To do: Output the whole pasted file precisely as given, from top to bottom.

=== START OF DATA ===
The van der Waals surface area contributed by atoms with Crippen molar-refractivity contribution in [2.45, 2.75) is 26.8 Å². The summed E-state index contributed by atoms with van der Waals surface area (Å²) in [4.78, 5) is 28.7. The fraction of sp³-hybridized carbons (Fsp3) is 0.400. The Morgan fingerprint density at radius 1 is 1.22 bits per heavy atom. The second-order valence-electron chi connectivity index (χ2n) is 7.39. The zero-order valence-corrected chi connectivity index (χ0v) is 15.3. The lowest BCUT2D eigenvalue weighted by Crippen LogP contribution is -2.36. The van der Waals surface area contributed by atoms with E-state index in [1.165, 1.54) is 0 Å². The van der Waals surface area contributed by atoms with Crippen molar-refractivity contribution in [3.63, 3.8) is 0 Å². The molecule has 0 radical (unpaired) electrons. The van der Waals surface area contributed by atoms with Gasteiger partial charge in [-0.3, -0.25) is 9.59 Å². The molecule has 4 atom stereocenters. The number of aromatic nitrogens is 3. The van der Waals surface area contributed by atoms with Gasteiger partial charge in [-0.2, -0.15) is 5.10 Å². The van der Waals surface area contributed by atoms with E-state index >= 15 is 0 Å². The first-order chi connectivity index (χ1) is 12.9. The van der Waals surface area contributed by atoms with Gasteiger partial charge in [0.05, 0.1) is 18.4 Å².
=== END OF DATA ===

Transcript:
The van der Waals surface area contributed by atoms with Crippen molar-refractivity contribution in [2.45, 2.75) is 26.8 Å². The summed E-state index contributed by atoms with van der Waals surface area (Å²) in [4.78, 5) is 28.7. The fraction of sp³-hybridized carbons (Fsp3) is 0.400. The Morgan fingerprint density at radius 1 is 1.22 bits per heavy atom. The second-order valence-electron chi connectivity index (χ2n) is 7.39. The zero-order valence-corrected chi connectivity index (χ0v) is 15.3. The lowest BCUT2D eigenvalue weighted by Crippen LogP contribution is -2.36. The van der Waals surface area contributed by atoms with E-state index in [1.165, 1.54) is 0 Å². The van der Waals surface area contributed by atoms with Crippen molar-refractivity contribution in [3.63, 3.8) is 0 Å². The molecule has 0 radical (unpaired) electrons. The van der Waals surface area contributed by atoms with Gasteiger partial charge in [-0.3, -0.25) is 9.59 Å². The molecule has 4 atom stereocenters. The number of aromatic nitrogens is 3. The van der Waals surface area contributed by atoms with Gasteiger partial charge in [-0.2, -0.15) is 5.10 Å². The van der Waals surface area contributed by atoms with E-state index >= 15 is 0 Å². The first-order chi connectivity index (χ1) is 12.9. The van der Waals surface area contributed by atoms with Gasteiger partial charge in [0.05, 0.1) is 18.4 Å².